"NASK, the operator of the Polish domain registry, took over 23 of these domains ... in an effort to protect Internet users from Virut-related threats," said Thomas Morrison, who's part of the Spamhaus project, in an announcement. "Name servers for those domains were changed to sinkhole.cert.pl, controlled by CERT Polska [CERT Poland] -- an incident response team operated by NASK."
The cooperative effort between the anti-spam group Spamhaus and CERT Poland was supported by NASK, which is a Polish research and development organization and data networks operator. NASK also operates the top-level .pl domain in Poland.
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According to Spamhaus, Virut was being controlled by command-and-control (C&C) servers that used top-level Austrian, Polish, and Russian domain names. "In cooperation with the Polish CERT and the registrar home.pl, we managed to get all the Virut domain names within the .pl ccTLD sinkholed," said Morrison. "In addition, Spamhaus reached out to the Austrian CERT and the Russian-based Company Group-IB CERT-GIB to shut down the remaining Virut domains within the .at and .ru ccTLDs. In cooperation with Spamhaus, and due to the evidence and intelligence provided by Spamhaus, CERT-GIB was able to shut down all the Virut domains within the .ru ccTLD within a few hours."
Unfortunately, the top-level Austrian domain name registrar hasn't yet pulled the plug on Austrian domains that are being used by the Virut botmasters. "Having alerted both nic.at and the Austrian CERT multiple times about this issue, we hope that they can soon follow the examples set by the work done with .pl and .ru," said Morrison.
Spamhaus is operating in somewhat uncharted legal territory. Notably, officials at NASK said this was the first time that top-level domain names in Poland had been forcibly blocked. "NASK's actions are aimed at protecting Internet users from threats that involved the botnet built with Virut-infected machines, such as DDoS attacks, spam and data theft," read an advisory issued by NASK.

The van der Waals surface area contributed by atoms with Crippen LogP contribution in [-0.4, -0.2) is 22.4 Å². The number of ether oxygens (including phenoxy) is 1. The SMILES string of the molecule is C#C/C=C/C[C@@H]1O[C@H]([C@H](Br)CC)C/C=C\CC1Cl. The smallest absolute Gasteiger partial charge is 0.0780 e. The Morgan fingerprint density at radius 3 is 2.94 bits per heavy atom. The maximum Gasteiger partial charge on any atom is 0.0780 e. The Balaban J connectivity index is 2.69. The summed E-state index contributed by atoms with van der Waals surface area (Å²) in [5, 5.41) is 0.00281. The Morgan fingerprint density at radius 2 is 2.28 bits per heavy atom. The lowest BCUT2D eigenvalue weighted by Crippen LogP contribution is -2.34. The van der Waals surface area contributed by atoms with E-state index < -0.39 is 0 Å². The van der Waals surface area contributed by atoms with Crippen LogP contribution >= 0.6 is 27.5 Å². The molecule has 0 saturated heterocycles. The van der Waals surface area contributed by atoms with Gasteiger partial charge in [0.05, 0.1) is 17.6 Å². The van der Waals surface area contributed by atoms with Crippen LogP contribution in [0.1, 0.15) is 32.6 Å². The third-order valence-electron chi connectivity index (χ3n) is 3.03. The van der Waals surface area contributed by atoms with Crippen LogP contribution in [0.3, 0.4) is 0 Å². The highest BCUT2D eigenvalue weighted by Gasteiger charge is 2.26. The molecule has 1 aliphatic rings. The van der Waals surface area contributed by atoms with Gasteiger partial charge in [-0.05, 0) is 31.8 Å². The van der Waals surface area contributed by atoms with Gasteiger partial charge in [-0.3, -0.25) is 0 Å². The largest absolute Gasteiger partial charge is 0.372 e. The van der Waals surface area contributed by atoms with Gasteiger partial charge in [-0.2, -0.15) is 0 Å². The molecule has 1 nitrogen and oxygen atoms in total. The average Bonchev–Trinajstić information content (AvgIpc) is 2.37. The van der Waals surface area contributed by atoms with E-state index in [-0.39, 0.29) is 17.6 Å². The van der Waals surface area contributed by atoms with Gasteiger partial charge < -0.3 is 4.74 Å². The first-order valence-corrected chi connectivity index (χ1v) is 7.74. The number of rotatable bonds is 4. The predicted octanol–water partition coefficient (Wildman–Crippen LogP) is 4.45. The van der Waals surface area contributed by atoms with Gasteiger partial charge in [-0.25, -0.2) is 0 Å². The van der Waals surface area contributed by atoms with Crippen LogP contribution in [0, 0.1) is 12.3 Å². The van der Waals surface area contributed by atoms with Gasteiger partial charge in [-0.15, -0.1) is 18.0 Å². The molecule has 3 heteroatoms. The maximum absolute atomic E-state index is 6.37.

The Virut botnet was first spotted in 2006 and is believed to be controlled by Russian criminals. In the past seven years, however, the Virut botnet -- which offers a pay-per-install service that charges customers based on the number of PCs the botmasters ultimately infect -- has grown substantially larger. According to Kaspersky Lab, in the third quarter of 2012, 5.5% of all viruses it detected on infected PCs globally were Virut, which made the malware the fifth most widely seen malicious code at that time.
Many of the botnet's dozens of command-and-control systems were operating from top-level domain names in Poland. "Among the C&C servers used by W32.Virut, the domains irc.zief.pl and proxim.ircgalaxy.pl are used by the threat in order to receive instructions," read a Virut botnet overview published by Symantec. "However, recent versions have also included a domain generator backup that is used if the hardcoded servers cannot be reached."
Symantec said it noticed a recent change in Virut behavior, when "long-running Virut C&C domains stopped responding to connecting clients around mid-November 2012 and had a corresponding registrar status change." In fact, the two domain names mentioned -- among others -- were changed to read "undergoing proceeding," as in being subject to a judicial proceeding.
When that happened, Symantec said Virut's operators switched to the domain generator backup, which let researchers gain a closer look at the botnet's operations. Based on the data subsequently generated -- after Symantec sinkholed the botnet domains for three days -- it found that an estimated 300,000 infected PCs per day were connecting to Virut's C&C servers.
According to Poland CERT, that daily infection rate was a fraction of the number of PCs just in Poland that were being infected with the malware on an annual basis. The scale of the phenomenon was massive, according to NASK: in 2012 for Poland alone, over 890,000 unique IP addresses were reported to be infected by Virut.
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